The Pentagon faces major challenges ahead in 2016 as it works to make good on a pledge to open all U.S. military combat jobs to women.
The toughest part of the integration, which President Obama and Defense Secretary Ashton Carter have made a priority in their final year in office, will be overcoming deep-seated opposition among many male special forces commandos.
“They feel what makes them special is being all male, and somehow integrating women is going to make them less special and less adept,” said Megan MacKenzie, author of “Beyond the Band of Brothers: the US Military and the Myth that Women Can’t Fight.”
“A lot of that is based on emotion and a lack of experience working with women.”
Carter made history this month when he announced that all combat jobs would be open to women, with no exceptions. The decision came despite a recommendation from the Marine Corp to keep some jobs closed.
Carter acknowledged the difficulty of implementing his order when he made his announcement.
“How we implement this is key,” he said. “Simply declaring all career fields open is not successful integration. We must not only continue to implement change thoughtfully but also track and monitor our progress to ensure we're doing it right.”
The response to Carter’s announcement on Capitol Hill was mostly positive. Still, some who praised the decision added that implementation would be crucial and focused on the need to not lower standards to get women into the newly available roles.
After Carter’s announcement, Rep. Mac Thornberry (R-Texas) and Sen. John McCainJohn McCainMcCain says he hasn't met with Trump since inauguration Overnight Defense: General warns State Department cuts would hurt military | Bergdahl lawyers appeal Trump motion | Senators demand action after nude photo scandal Senate lawmakers eye hearing next week for Air Force secretary: report MORE (R-Ariz.) — the chairmen of the House and Senate Armed Services committees, respectively — promised to use Congress’s 30-day review period to thoroughly examine the studies Carter used to inform his decision.
As part of that review, Thornberry and Rep. Joe Heck (R-Nev.), chairman of the subcommittee on military personnel, sent a letter to Carter with 17 questions about his decision.
Among the questions is how the Pentagon plans to implement Carter’s decision, how the services plan to maintain gender-neutral standards and whether the decision has any legal implications on women registering for the draft.
“Although the department has provided some documentation and briefed the committee, several questions remain,” they wrote in the letter, which was also signed by 16 other committee Republicans. “The issue of women serving in all previously closed positions is complex and multi-faceted, and the department’s decision must be carefully reviewed to evaluate its impact on military readiness.”
Thornberry and Heck asked for a response by Jan. 3.
An aide for McCain said Tuesday the Senate committee’s review is ongoing and that a hearing is planned for after the Senate returns from the holiday recess.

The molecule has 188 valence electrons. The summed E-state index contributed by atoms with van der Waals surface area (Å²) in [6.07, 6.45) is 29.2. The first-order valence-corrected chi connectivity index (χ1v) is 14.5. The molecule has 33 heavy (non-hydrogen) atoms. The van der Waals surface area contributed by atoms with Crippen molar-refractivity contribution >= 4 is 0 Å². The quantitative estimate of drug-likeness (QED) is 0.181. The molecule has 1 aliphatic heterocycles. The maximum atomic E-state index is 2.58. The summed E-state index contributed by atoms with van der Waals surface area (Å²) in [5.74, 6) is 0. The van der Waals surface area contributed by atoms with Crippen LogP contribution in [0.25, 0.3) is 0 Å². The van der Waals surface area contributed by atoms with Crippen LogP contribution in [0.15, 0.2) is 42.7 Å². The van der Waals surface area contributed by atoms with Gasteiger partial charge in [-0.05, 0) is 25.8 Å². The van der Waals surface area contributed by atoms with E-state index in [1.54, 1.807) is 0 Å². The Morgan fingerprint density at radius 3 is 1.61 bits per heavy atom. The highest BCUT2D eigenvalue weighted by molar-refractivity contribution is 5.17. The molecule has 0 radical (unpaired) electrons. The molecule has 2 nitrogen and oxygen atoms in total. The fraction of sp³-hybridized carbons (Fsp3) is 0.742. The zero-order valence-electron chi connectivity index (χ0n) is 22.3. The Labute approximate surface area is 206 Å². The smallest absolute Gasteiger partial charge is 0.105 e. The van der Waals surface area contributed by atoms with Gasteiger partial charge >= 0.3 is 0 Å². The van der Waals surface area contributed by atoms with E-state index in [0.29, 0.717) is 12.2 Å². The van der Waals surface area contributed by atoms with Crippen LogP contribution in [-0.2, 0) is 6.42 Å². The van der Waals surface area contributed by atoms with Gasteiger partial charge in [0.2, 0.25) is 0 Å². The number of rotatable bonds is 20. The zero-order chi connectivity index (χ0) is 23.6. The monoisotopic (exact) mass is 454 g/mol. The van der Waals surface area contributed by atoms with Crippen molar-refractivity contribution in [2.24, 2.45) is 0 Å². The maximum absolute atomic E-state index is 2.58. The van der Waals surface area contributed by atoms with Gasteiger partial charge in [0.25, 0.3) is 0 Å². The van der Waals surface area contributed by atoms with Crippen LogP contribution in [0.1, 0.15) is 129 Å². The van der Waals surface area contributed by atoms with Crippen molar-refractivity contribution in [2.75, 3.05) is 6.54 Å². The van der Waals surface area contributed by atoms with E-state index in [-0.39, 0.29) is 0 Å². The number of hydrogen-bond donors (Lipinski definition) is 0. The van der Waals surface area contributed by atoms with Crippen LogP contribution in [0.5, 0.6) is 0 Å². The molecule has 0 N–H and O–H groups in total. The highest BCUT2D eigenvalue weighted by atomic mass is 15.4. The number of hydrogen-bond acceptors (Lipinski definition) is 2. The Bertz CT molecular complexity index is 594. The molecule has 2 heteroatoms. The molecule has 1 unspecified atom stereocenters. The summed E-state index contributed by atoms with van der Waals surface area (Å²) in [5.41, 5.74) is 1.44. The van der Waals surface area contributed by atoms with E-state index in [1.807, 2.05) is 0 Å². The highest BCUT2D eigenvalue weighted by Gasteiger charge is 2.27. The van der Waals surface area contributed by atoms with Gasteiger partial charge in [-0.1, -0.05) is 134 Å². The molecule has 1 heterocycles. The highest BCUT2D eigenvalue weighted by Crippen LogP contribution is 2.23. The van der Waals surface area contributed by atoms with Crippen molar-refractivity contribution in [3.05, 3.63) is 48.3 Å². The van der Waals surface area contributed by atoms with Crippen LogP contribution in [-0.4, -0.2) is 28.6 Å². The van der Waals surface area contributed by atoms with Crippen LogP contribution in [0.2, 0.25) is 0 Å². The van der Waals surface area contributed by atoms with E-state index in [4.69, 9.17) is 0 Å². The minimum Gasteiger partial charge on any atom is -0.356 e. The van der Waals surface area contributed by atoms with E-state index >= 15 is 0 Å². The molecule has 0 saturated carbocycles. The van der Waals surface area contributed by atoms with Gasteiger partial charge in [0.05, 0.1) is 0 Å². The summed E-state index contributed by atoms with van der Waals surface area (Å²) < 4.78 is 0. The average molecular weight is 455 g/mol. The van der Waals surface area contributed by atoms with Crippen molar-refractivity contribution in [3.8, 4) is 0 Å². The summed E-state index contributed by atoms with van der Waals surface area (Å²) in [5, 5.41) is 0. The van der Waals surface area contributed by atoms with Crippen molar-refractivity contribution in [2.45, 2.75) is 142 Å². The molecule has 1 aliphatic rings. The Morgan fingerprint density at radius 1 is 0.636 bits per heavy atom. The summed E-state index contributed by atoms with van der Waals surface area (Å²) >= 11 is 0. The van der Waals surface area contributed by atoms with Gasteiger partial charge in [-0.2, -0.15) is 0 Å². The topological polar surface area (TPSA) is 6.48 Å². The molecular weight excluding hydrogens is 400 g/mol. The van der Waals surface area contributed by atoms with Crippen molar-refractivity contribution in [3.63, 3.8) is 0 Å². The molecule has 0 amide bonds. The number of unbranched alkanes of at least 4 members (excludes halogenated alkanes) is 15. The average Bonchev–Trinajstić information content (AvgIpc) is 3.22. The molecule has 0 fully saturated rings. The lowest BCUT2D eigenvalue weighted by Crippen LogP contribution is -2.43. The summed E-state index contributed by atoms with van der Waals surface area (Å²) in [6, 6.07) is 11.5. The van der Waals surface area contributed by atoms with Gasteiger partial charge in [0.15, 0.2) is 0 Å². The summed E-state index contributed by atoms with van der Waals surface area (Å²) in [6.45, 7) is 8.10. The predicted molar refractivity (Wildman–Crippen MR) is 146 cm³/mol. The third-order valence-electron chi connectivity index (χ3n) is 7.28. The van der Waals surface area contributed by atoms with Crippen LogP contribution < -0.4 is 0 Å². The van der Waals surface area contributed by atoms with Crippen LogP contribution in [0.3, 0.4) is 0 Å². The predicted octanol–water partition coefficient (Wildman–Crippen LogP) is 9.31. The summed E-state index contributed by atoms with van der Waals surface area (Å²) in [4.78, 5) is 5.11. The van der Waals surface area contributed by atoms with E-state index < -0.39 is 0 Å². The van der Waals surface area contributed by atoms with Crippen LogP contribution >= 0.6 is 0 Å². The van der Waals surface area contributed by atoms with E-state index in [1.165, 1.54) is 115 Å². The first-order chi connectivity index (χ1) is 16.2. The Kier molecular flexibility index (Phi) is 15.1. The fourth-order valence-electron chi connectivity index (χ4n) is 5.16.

There are already indications that integration is going to be tough. A survey of special operation forces released after Carter’s announcement found that opposition to opening special ops to women was “deep-seated and intensely felt.”
In the survey, 85.6 percent of the 7,618 respondents said they were either strongly or somewhat opposed to opening their specialty to women. And 70.9 percent said they were strongly or somewhat opposed to opening their unit to women.
The survey, done by the RAND Corporation and commissioned by Special Operations Command, also included a series of 49 focus groups. RAND kept the participants anonymous in its report.
The focus group responses show concern about lower standards, unit morale, political motives and accusations of sexual assault, among other issues. The 292-page study includes statements of vehement opposition from across the military’s branches.
“It’s a slap in the face telling us that chicks can do our job,” one Army Ranger said.
“It’s not the physical aspect that bothers me. My issues are morale and retention. This wouldn’t be special to anyone anymore.”
One special operations Marine chocked the entire initiative up to Washington politics.
“This is a political thing. This is people in Congress. Because there is no grassroots movement of women saying we want to,” he argued in the survey. “It’s some congressmen trying to make equal rights for women. Whether anyone in this room wants to say it or not, that’s what I think we all think.”
But not all the responses were negative.
“I think we are selling ourselves short by not opening it up to the best individuals,” a special operations Marine said. “There are some positives. In some countries, two gorilla, tattooed men would look suspicious. But me and [a woman] walking down the street holding hands would not. It opens up new possibilities.”
MacKenzie, the author of a book on the role of women in the military, predicted that some of the hang-ups about adding women into special forces would fade away once women actually join. She cited the repeal of Don’t Ask, Don’t Tell, in which feared consequences didn’t become reality, as evidence.
“Just working with women will help dispel some of those myths,” she said. “They’ll realize women can pull their weight; they’ll realize unit cohesion doesn’t fall apart and the world doesn’t end when they have to have a woman in it.”
Leadership will also need to set an example for those they command, MacKenzie added. In that regard, she said, Carter has already done a good job by making his announcement unequivocal.
“Just making it clear this is no longer an option,” MacKenzie said of how leaders should act. “Making it clear this is no longer something the military is seeking feedback on, that this is a decision that’s been made.”